Know What You Need
In general, make sure you know the car seat laws at your destination. Car seat laws vary by state in the US. For example, a child who can ride in a booster seat in California may need a seat with a five point harness in Washington State. This Website has links to car seat laws in the US and Canada.
Checking A Car Seat
Most airlines do not consider car seats and strollers as part of your baggage allowance. (e.g. United). Other airlines do count car seats as part of the baggage allowance. For example, Southwest and Northwest allow you to check in a child safety seat or stroller as a substitute for one piece of checked baggage (i.e. it counts towards your allowance). If you plan to check your car seat (or stroller) check with your airline for their specific baggage allowance, and remember that domestic and international flights often have different baggage allowances.
Use caution when checking a car seat. Remember that advice not to use a car seat that has been in a car accident? I've always been worried about the way the seat might be handled, and the other baggage in the cargo hold shifting around during flight. I've also heard horror stories from friends who checked car seats only to have them not show up (or show up damaged) at their destination, even in a carry bag. Some parents carry their seat through the airport and then gate check it to minimize the risks (this works only for domestic flights). Other parents use the car seat onboard the flight (remember that booster seats cannot be used on-board)
Many airlines consider car seats and strollers to be "fragile items" and do not accept liability if they damage a car seat (or stroller) checked in as baggage. Be sure to find out what your specific airline's policy is before checking in your items.
If you do choose to check your car seat, you would ideally place the seat in its original packaging (which was designed to protect the seat from damage during shipping). If the packaging is not available, place the car seat in a protective bag and consider padding it well with spare clothing.
Avoid Bringing A Car Seat When You Can:
The best way to avoid lugging a car seat through the airport is to arrange things so that you don't need a car seat at your destination. We generally try not to travel with a car seat. I have extra seats at my parents house and at my husband's parent's house (it's cheaper and safer than renting) Another option is to borrow a car seat from a trusted friend at our destination. When we can, we do without a car altogether at our destination and use public transportation instead.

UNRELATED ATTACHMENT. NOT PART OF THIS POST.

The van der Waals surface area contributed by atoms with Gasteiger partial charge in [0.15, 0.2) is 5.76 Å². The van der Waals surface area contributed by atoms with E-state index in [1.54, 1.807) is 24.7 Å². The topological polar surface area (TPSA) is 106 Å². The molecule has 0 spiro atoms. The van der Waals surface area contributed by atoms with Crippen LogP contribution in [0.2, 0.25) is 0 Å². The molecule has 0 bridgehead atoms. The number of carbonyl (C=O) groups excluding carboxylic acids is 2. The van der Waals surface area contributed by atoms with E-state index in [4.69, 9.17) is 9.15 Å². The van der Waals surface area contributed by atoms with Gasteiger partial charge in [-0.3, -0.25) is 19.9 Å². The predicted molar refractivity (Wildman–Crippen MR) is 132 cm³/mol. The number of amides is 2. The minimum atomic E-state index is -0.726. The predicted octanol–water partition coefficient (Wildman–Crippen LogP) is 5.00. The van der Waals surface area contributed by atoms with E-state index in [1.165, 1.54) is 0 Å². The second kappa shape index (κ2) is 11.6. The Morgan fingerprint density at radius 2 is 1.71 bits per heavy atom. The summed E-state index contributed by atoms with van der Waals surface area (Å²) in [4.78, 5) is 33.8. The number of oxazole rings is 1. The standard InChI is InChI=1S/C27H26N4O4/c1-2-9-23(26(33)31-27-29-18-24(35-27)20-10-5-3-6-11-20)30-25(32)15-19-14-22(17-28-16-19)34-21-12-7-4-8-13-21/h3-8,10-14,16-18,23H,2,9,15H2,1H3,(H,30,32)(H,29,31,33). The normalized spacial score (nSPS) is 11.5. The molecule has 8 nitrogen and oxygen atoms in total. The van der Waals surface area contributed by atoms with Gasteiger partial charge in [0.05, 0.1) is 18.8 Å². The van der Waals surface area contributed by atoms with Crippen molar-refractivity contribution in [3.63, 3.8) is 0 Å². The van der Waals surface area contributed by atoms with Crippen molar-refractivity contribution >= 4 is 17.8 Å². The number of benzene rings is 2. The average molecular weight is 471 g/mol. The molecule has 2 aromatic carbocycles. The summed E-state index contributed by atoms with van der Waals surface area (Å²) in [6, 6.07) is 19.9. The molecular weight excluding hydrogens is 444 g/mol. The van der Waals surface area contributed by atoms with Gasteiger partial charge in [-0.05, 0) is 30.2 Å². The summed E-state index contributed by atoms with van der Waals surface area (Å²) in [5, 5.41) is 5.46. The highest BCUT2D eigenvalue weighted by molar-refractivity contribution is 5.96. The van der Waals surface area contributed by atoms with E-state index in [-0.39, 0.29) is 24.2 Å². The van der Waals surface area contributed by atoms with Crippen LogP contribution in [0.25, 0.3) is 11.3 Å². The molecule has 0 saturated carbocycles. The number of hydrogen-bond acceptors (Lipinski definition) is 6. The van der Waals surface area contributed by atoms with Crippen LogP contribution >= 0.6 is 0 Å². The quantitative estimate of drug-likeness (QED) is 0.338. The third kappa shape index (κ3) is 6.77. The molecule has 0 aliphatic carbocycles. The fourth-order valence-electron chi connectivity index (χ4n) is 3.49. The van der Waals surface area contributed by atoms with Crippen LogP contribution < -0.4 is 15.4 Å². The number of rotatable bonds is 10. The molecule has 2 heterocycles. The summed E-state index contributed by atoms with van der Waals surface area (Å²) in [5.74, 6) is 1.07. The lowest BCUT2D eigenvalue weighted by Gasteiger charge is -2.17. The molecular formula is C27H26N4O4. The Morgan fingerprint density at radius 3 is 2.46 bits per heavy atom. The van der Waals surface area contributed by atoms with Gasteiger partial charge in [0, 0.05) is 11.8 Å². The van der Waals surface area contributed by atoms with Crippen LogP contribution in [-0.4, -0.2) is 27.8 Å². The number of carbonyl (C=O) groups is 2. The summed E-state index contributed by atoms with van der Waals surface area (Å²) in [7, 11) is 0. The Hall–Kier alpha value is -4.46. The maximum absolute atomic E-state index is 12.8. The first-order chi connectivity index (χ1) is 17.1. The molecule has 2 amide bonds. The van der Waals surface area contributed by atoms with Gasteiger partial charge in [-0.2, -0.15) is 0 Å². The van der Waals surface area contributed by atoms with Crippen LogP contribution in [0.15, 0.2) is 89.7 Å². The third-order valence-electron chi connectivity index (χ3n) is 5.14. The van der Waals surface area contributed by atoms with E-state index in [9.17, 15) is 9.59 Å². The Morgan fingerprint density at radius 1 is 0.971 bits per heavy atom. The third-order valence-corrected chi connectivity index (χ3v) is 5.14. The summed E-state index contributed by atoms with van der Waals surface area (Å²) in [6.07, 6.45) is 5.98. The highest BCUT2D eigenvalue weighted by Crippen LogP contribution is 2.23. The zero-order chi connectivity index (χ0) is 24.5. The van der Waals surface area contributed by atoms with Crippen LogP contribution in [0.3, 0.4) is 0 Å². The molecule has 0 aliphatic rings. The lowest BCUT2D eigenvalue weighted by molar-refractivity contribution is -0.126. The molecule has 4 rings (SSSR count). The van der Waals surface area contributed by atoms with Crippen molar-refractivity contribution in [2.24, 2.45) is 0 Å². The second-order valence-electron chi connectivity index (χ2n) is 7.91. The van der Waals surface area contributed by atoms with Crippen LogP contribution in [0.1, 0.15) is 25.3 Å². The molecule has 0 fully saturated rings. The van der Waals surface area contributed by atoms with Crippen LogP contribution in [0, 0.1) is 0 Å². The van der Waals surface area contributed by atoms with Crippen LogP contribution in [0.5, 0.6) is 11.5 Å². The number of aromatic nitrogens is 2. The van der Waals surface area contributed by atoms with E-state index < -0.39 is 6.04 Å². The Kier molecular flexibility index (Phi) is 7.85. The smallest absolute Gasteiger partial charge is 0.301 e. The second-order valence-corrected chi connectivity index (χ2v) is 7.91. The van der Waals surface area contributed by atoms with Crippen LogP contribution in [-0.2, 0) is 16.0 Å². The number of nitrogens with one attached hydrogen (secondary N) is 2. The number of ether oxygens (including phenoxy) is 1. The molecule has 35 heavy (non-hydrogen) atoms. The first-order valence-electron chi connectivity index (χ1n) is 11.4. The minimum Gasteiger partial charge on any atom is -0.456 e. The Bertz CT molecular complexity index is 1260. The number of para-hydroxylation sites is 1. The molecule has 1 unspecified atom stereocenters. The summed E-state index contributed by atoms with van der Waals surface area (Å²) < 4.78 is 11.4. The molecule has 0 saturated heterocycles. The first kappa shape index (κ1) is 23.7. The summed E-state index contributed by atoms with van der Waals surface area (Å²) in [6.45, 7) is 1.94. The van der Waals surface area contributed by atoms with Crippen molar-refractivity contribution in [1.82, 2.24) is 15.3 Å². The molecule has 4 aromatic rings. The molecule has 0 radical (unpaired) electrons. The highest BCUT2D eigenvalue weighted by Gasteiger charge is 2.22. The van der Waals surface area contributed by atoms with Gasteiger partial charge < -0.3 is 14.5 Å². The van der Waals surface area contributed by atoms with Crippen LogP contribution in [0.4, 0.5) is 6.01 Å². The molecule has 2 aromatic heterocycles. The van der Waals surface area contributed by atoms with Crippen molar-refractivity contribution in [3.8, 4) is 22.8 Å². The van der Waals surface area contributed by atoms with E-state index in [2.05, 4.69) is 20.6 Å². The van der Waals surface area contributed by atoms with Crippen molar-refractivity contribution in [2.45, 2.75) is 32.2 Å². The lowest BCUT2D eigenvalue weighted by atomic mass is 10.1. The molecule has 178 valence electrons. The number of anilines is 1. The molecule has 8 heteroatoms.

Renting A Car Seat
Be very careful about renting a car seat. While we've had some fine experiences renting seats from Avis and Hertz, we Learned our lesson the hard way with a rental car discounter. Since we wrote our expose (and the resulting ABC news story aired) we've heard from many parents who have had similar experiences at many different rental car agencies. If you must rent, read these Safety Tips for Renting Car Seats
Carrying On Your Car Seat
There are times when you absolutely need a car seat at your destination. In those cases, your best bet is to carry your car seat on board.
Not all flight attendants are equally well versed in the minutia of car seat installation and airline policy, so it can be helpful to bring along a printed copy of the airline's regulations and to make sure that your car seat is clearly marked as "FAA Approved."
Here are a couple of points to remember: Car seats are not allowed in exit rows. Furthermore, many flight attendants will require that the seat be installed in the window seat (so that it doesn't block anyone who needs to exit in an emergency), but individual airline policies vary. If you want to install the seat in the middle or aisle, be prepared to move the seat or to make a polite but firm case for keeping it where it is (and to back up your case with the appropriate documentation). Many parents have also reported flight attendants questioning a rear-facing installation (and some business class seats do not accommodate rear-facing installations). We recommend bringing along the car seat manual to help address any questions or issues that might arise.
Our next post in this series will discuss carriers that help you get your car seat through the airport, and our fourth post will cover Travel Carseats. Over the coming weeks, we'll also be posting some more
Part I: Which Babies, Toddlers and Kids Need a Car Seat Onboard A Plane
Part III: Airport Car Seat Carriers (Product Reviews)
Part IV: Travel Car Seat (Product Reviews)
DeliciousBaby: Flying With Babies, Toddlers and Kids
USA FAA Infant and Child Restraint Rules
Australia CASA Infant and Child Restraint Requirements
CAA UK Infant and Child Safety Aircraft Laws